But the site link for CNIE at the bottom of the online entry pictured above offers our next lead to follow – noting that the link does not come up anywhere in the first 100 results from our Google search (a common problem).

The link to the official website of the China NGO Network for International Exchanges (CNIE) immediately provides something valuable to our search, a Chinese name for the organization (中国民间组织国际交流促进会). However, a search in quotation marks for the Chinese name of the network does not seem to indicate much else aside from the apparent fact, once again, that this is a super-network of civil society organizations.

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The "About Us" section of the CNIE website tells us that it is a "national non-profit social organization vested with independent legal person status" (是具有独立法人资格的全国性非营利社会团体). It claims 265 non-profit members in China, and it networks with international organizations.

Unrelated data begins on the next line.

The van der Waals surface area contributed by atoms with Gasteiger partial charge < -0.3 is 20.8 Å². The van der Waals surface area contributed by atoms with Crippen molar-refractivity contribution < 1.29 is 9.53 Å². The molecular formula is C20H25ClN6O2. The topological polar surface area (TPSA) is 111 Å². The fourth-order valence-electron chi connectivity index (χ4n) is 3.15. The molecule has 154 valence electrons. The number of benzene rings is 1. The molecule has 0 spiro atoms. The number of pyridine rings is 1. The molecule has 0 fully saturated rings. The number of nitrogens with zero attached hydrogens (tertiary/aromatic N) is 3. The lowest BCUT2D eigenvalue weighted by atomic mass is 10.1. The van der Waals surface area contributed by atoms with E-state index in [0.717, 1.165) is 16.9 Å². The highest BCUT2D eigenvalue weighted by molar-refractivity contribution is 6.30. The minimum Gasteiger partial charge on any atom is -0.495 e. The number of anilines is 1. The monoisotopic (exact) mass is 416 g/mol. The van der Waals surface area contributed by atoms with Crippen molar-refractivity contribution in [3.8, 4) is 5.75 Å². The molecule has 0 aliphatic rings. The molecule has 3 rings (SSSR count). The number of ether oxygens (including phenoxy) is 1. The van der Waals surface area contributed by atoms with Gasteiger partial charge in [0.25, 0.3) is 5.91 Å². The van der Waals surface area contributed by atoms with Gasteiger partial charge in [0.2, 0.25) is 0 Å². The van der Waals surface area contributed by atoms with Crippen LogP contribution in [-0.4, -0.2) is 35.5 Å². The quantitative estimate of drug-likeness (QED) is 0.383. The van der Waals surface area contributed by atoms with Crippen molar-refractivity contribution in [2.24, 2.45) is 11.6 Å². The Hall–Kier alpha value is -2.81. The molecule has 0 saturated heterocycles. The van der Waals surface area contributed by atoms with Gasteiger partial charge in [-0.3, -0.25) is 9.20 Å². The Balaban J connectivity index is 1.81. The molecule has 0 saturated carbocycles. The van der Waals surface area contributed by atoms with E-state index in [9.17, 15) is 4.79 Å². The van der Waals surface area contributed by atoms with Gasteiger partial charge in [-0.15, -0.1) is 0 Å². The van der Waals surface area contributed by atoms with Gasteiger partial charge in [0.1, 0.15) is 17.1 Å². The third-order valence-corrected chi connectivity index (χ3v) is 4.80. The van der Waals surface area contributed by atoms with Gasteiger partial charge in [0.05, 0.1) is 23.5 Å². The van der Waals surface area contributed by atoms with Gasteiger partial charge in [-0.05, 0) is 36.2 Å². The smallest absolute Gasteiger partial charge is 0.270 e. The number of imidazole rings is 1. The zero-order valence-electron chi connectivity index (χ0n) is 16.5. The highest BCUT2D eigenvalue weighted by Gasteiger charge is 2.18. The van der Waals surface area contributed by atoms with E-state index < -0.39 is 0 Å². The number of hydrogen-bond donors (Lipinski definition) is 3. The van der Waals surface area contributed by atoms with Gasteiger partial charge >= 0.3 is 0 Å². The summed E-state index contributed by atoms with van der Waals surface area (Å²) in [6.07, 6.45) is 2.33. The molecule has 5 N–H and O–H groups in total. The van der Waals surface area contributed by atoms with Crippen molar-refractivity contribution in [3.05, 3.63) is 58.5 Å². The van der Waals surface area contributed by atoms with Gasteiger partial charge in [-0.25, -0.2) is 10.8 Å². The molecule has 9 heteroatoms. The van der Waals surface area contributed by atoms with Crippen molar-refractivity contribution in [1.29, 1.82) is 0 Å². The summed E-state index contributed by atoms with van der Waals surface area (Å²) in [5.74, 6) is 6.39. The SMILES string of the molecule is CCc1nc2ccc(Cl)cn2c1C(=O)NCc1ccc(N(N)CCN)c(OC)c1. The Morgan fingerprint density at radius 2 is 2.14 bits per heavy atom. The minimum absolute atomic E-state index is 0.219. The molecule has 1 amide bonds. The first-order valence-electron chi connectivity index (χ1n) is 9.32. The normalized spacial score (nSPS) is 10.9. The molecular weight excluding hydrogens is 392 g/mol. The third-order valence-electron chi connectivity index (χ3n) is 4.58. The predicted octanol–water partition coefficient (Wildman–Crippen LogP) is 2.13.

What now? 

There is another simple method we can use to try to determine the background of the China NGO Network for International Exchanges." We can conduct a "WhoIs Search" of the domain name "cnie.org.cn" to see who or what organization or body has registered the web address, and even possibly find other associated information such as e-mail addresses and other contacts.

This does not always yield results, as the "registrant" (the person or group operating the site) can in some cases opt to disguise this information. But it can sometimes cut right to the heart of the matter. Researchers might try the "WhoIs" search engine at DomainTools, or at Whois.net, or just try a basic search for "WhoIs Search" to find others who offer the free service. 

Always make sure along the way to keep a careful record of the searches you have made, saving screenshots and/or exporting results to PDF. Here is the "WhoIs Search" for cnie.org.cn